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I Want To Be With My Children

I Want To Be With My Children
By Heidi Haghighi

When I first became pregnant, my plan was just like most other soon-to-be-mothers – to finish my year of maternity leave, send my little girl to a nice daycare, and return to my government job. I mean, isn’t that what you were supposed to do after you had a baby? Everyone told me that it would be such a relief to go back to work to get a break and finally have some adult conversations. I heard so much advice about how to get my baby to detach from me right from infancy (so she wouldn’t be too clingy), how to avoid spoiling her, and so on. I fully anticipated that I would follow all of this advice, even though it did sound a little strange to my ears. I thought that I would have no trouble “training” her to accept being with a childcare provider for nine hours a day. I was told exactly how to ease her into it and to force myself to accept it since it was the right thing to do. I thought it would be just that easy. At least that’s what I was trying to convince myself.

It didn’t take long before I realized that I was different from most of my advice givers. It took a mom-centered baby to open my eyes. My baby did not want to be with anybody other than me and she barely tolerated her adoring dad. People kept advising me to get her used to others holding her and taking care of her without me, even if she cried. If I didn’t teach her independence now then I would never be able to get away from her. I even tried this a few times. I would leave her with my husband while I went to run errands. I wondered why I would feel so strange and nervous without her. When I arrived back home, my baby was always crying and my husband was always panicking because she adamantly refused my breastmilk from a bottle. I soon decided that it was more stressful to leave her than to take her with me and resolved never to leave her behind. This was the best decision I have ever made. It has led me down a path of learning, the likes of which I had never before experienced!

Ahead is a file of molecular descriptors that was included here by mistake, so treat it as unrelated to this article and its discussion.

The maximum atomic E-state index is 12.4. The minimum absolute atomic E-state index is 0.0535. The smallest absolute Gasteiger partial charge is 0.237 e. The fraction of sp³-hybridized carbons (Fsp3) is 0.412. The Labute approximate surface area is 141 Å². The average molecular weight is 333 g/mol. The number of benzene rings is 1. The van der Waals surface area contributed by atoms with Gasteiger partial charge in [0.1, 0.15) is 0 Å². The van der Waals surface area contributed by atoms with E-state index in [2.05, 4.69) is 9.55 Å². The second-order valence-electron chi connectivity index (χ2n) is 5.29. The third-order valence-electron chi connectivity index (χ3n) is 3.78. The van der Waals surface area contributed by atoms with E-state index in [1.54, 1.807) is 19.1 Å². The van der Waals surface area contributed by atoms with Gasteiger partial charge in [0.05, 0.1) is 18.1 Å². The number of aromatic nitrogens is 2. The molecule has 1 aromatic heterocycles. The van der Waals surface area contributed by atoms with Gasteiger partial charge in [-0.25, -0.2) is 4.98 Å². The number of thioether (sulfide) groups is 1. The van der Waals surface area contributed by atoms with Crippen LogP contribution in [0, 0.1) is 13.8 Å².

There are many things that I do that many other parents and “experts” don’t agree with, like bed sharing, child-led weaning (including extended breastfeeding), child-led learning, babywearing, intuitive parenting, and so on. But the one thing that dumbfounds so many people is that I actually love spending time with my child. And no, that is not “quality time” after work, or just the times when my child is happy and smiling. I love it so much that I am willing to forgo my exciting career opportunities until we are both ready. I am willing to make a lot of material sacrifices in order to make it a possibility. We are together around the clock, all of the time, except for the natural separations that occur spontaneously when she goes along with her dad or a close friend of mine. My child has no attachment objects, pacifiers, or blankies because she has me, all of the time.

People sometimes ask me how I manage to have “a life” when I’m always with her. Of course, being with my child, continually learning about her, having conversations with her, and participating in all of the things that are interesting to her is my life. I have more than enough room to be me when I am with her. Only, the me that I have been used to is now a whole lot different, and a whole lot more authentic.

“There are many things that I do that many other parents and “experts” don’t agree with, like bed sharing, child-led weaning (including extended breastfeeding), child-led learning, babywearing, intuitive parenting, and so on. But the one thing that dumbfounds so many people is that I actually love spending time with my child.”
Being with my child is the most authentic life I can imagine for myself; the rest is just trying to conform to what I supposedly should be doing. With my daughter, there is only the truth, and reality stares me in the face. My little girl does not hold back her feelings and wants; nor do I ask her to. She does not change her perceptions to suit the crowd and will never say yes when she means no. I have learned from her how to find and express my authentic self. Since my daughter has come into my life, office politics mean nothing, gossip is incredibly boring, ridged thinking and rules are out the window, and my learning has skyrocketed.